Mar 2, 2011



  • Mar 2, 2011
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  • By: Gregory Monahan

    I have defined ‘‘risk’’ as meaning ‘‘uncertainty,’’ and I have proposed that the presence of risk (uncertainty) is evident in the distribution of possible outcomes. I think it is easy to fall into the trap of spending way too long trying to determine a clear definition of each risk associated with an objective. Take, for example, the case where your objective is to increase total revenues by at least 10% over the next year. You could, quite simply, summarize all of the risks you face as ‘‘the probability that we do not increase total revenues by 10% over the next year.’’ Is that sufficient for application of the SOAR process?

    In truth, I have included ‘‘risks’’ in my view of the risk universe only because I thought everyone would expect to see it there and that great numbers of readers would rebel if I did not include it. For the application of the SOAR process, I advocate that risks be stated as in the previous example (i.e., the one about increasing total revenues), for three reasons:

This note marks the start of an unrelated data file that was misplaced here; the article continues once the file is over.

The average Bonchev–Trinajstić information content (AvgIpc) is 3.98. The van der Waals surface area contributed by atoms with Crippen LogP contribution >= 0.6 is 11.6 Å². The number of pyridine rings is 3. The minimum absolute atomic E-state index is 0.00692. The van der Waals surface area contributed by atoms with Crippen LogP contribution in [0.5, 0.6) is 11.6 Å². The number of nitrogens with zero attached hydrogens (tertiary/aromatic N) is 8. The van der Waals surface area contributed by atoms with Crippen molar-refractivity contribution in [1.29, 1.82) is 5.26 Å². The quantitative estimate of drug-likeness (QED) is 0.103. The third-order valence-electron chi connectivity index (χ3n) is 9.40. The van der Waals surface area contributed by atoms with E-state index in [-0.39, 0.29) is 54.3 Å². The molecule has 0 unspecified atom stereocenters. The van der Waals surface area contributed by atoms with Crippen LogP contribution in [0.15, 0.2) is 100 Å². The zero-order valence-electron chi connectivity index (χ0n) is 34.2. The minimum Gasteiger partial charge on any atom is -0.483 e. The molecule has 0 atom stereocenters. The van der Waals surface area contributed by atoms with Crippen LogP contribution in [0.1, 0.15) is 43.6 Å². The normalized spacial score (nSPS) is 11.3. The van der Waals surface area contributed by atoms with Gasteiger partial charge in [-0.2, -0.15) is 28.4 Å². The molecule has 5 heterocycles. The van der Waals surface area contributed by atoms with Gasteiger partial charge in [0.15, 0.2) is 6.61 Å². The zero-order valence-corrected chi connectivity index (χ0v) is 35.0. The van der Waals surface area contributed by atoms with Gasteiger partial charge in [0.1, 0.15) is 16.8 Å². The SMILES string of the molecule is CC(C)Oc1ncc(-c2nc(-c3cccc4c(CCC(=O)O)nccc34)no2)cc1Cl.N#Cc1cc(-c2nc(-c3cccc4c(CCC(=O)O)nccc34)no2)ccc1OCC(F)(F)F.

1- By simply defining risk as the probability of not obtaining your objective, you maintain your focus on the fundamental concept of the SOAR methodology: You face a distribution of possible outcomes of varying reward and probability.

    2- You do not waste time debating possible (and completely academic) definitions of the risks you face.

    3- You have a much higher likelihood of identifying all of the possible influential factors—namely drivers and controls—and this is where your focus should be.

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